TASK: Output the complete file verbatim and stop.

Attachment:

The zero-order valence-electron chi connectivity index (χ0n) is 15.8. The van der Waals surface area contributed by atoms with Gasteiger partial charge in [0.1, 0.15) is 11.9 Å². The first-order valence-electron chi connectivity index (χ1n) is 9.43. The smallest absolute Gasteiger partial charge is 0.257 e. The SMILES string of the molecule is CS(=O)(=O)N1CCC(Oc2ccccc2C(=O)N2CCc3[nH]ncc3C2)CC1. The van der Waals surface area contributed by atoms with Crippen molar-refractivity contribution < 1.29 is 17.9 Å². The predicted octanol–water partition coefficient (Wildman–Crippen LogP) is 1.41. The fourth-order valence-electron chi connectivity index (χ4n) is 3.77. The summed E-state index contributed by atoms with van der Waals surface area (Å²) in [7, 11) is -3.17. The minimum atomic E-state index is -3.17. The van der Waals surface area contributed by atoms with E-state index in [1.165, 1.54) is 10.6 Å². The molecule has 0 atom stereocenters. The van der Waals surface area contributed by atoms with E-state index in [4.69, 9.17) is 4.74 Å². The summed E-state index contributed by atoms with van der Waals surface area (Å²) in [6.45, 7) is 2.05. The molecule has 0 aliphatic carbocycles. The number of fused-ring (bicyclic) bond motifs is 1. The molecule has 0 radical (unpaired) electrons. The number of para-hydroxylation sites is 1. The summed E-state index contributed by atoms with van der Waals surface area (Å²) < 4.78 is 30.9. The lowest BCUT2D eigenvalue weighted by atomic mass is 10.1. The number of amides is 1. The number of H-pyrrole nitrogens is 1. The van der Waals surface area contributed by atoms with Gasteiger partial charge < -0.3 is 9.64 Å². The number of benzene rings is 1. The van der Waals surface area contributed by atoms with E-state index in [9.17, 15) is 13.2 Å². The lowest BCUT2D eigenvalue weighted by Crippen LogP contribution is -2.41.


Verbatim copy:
The zero-order valence-electron chi connectivity index (χ0n) is 15.8. The van der Waals surface area contributed by atoms with Gasteiger partial charge in [0.1, 0.15) is 11.9 Å². The first-order valence-electron chi connectivity index (χ1n) is 9.43. The smallest absolute Gasteiger partial charge is 0.257 e. The SMILES string of the molecule is CS(=O)(=O)N1CCC(Oc2ccccc2C(=O)N2CCc3[nH]ncc3C2)CC1. The van der Waals surface area contributed by atoms with Crippen molar-refractivity contribution < 1.29 is 17.9 Å². The predicted octanol–water partition coefficient (Wildman–Crippen LogP) is 1.41. The fourth-order valence-electron chi connectivity index (χ4n) is 3.77. The summed E-state index contributed by atoms with van der Waals surface area (Å²) in [7, 11) is -3.17. The minimum atomic E-state index is -3.17. The van der Waals surface area contributed by atoms with E-state index in [1.165, 1.54) is 10.6 Å². The molecule has 0 atom stereocenters. The van der Waals surface area contributed by atoms with E-state index in [4.69, 9.17) is 4.74 Å². The summed E-state index contributed by atoms with van der Waals surface area (Å²) in [6.45, 7) is 2.05. The molecule has 0 aliphatic carbocycles. The number of fused-ring (bicyclic) bond motifs is 1. The molecule has 0 radical (unpaired) electrons. The number of para-hydroxylation sites is 1. The summed E-state index contributed by atoms with van der Waals surface area (Å²) < 4.78 is 30.9. The lowest BCUT2D eigenvalue weighted by atomic mass is 10.1. The number of amides is 1. The number of H-pyrrole nitrogens is 1. The van der Waals surface area contributed by atoms with Gasteiger partial charge < -0.3 is 9.64 Å². The number of benzene rings is 1. The van der Waals surface area contributed by atoms with E-state index in [9.17, 15) is 13.2 Å². The lowest BCUT2D eigenvalue weighted by Crippen LogP contribution is -2.41.